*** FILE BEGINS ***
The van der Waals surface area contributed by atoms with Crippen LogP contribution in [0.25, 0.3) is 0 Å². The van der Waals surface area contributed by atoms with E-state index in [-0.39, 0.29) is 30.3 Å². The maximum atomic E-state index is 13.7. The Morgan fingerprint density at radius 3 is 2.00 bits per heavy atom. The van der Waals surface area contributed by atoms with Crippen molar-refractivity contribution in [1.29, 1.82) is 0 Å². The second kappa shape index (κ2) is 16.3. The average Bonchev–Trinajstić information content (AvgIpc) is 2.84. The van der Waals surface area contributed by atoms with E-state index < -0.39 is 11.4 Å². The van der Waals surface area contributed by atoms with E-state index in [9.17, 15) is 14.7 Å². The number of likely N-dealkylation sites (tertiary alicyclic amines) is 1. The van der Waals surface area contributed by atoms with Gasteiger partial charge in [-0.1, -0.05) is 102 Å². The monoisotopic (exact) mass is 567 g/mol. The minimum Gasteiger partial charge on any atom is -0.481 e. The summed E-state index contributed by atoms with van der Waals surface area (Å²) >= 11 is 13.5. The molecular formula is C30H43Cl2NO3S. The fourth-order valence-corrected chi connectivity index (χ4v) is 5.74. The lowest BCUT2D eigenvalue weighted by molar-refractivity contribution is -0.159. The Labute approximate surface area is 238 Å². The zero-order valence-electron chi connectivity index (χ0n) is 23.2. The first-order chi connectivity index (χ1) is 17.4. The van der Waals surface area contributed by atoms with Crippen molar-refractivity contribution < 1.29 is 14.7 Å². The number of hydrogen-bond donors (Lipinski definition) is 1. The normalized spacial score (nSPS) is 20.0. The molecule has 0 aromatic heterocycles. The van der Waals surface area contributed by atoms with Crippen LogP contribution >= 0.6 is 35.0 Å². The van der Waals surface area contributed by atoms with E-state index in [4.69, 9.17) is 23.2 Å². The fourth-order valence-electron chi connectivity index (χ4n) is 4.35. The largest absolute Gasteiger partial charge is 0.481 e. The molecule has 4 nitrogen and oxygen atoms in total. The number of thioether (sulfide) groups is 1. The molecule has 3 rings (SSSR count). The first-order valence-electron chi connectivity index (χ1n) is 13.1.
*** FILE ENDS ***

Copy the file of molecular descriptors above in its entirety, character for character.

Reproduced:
The van der Waals surface area contributed by atoms with Crippen LogP contribution in [0.25, 0.3) is 0 Å². The van der Waals surface area contributed by atoms with E-state index in [-0.39, 0.29) is 30.3 Å². The maximum atomic E-state index is 13.7. The Morgan fingerprint density at radius 3 is 2.00 bits per heavy atom. The van der Waals surface area contributed by atoms with Crippen molar-refractivity contribution in [1.29, 1.82) is 0 Å². The second kappa shape index (κ2) is 16.3. The average Bonchev–Trinajstić information content (AvgIpc) is 2.84. The van der Waals surface area contributed by atoms with E-state index < -0.39 is 11.4 Å². The van der Waals surface area contributed by atoms with E-state index in [9.17, 15) is 14.7 Å². The number of likely N-dealkylation sites (tertiary alicyclic amines) is 1. The van der Waals surface area contributed by atoms with Gasteiger partial charge in [-0.1, -0.05) is 102 Å². The monoisotopic (exact) mass is 567 g/mol. The minimum Gasteiger partial charge on any atom is -0.481 e. The summed E-state index contributed by atoms with van der Waals surface area (Å²) >= 11 is 13.5. The molecular formula is C30H43Cl2NO3S. The fourth-order valence-corrected chi connectivity index (χ4v) is 5.74. The lowest BCUT2D eigenvalue weighted by molar-refractivity contribution is -0.159. The Labute approximate surface area is 238 Å². The zero-order valence-electron chi connectivity index (χ0n) is 23.2. The first-order chi connectivity index (χ1) is 17.4. The van der Waals surface area contributed by atoms with Crippen molar-refractivity contribution < 1.29 is 14.7 Å². The number of hydrogen-bond donors (Lipinski definition) is 1. The normalized spacial score (nSPS) is 20.0. The molecule has 0 aromatic heterocycles. The van der Waals surface area contributed by atoms with Crippen LogP contribution >= 0.6 is 35.0 Å². The van der Waals surface area contributed by atoms with E-state index in [4.69, 9.17) is 23.2 Å². The fourth-order valence-electron chi connectivity index (χ4n) is 4.35. The largest absolute Gasteiger partial charge is 0.481 e. The molecule has 4 nitrogen and oxygen atoms in total. The number of thioether (sulfide) groups is 1. The molecule has 3 rings (SSSR count). The first-order valence-electron chi connectivity index (χ1n) is 13.1.